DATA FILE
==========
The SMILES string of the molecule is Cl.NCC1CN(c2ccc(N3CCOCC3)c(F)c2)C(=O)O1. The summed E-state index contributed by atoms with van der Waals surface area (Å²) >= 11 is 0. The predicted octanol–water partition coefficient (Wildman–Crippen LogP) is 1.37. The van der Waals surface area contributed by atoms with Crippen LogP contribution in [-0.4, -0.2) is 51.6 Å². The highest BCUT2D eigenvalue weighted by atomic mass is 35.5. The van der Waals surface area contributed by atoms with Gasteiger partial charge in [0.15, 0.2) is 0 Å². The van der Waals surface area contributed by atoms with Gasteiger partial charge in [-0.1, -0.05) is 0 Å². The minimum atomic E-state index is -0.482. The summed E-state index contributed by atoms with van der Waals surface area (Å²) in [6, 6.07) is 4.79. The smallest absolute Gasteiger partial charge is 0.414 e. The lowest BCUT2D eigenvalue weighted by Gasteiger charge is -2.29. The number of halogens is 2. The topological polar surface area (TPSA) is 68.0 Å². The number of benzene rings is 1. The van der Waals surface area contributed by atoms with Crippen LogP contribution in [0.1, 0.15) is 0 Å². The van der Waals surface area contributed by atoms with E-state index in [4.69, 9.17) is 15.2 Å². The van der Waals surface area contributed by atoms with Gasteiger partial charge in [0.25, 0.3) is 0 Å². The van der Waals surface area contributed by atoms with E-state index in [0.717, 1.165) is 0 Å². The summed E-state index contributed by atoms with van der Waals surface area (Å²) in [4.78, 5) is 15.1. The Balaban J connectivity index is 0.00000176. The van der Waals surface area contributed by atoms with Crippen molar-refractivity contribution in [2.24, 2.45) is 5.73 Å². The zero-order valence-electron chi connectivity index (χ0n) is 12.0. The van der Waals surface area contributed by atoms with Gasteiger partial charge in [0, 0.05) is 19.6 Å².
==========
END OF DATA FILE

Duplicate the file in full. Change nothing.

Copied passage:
The SMILES string of the molecule is Cl.NCC1CN(c2ccc(N3CCOCC3)c(F)c2)C(=O)O1. The summed E-state index contributed by atoms with van der Waals surface area (Å²) >= 11 is 0. The predicted octanol–water partition coefficient (Wildman–Crippen LogP) is 1.37. The van der Waals surface area contributed by atoms with Crippen LogP contribution in [-0.4, -0.2) is 51.6 Å². The highest BCUT2D eigenvalue weighted by atomic mass is 35.5. The van der Waals surface area contributed by atoms with Gasteiger partial charge in [0.15, 0.2) is 0 Å². The van der Waals surface area contributed by atoms with Gasteiger partial charge in [-0.1, -0.05) is 0 Å². The minimum atomic E-state index is -0.482. The summed E-state index contributed by atoms with van der Waals surface area (Å²) in [6, 6.07) is 4.79. The smallest absolute Gasteiger partial charge is 0.414 e. The lowest BCUT2D eigenvalue weighted by Gasteiger charge is -2.29. The number of halogens is 2. The topological polar surface area (TPSA) is 68.0 Å². The number of benzene rings is 1. The van der Waals surface area contributed by atoms with Crippen LogP contribution in [0.1, 0.15) is 0 Å². The van der Waals surface area contributed by atoms with E-state index in [4.69, 9.17) is 15.2 Å². The van der Waals surface area contributed by atoms with Gasteiger partial charge in [0.25, 0.3) is 0 Å². The van der Waals surface area contributed by atoms with E-state index in [0.717, 1.165) is 0 Å². The summed E-state index contributed by atoms with van der Waals surface area (Å²) in [4.78, 5) is 15.1. The Balaban J connectivity index is 0.00000176. The van der Waals surface area contributed by atoms with Crippen molar-refractivity contribution in [2.24, 2.45) is 5.73 Å². The zero-order valence-electron chi connectivity index (χ0n) is 12.0. The van der Waals surface area contributed by atoms with Gasteiger partial charge in [0, 0.05) is 19.6 Å².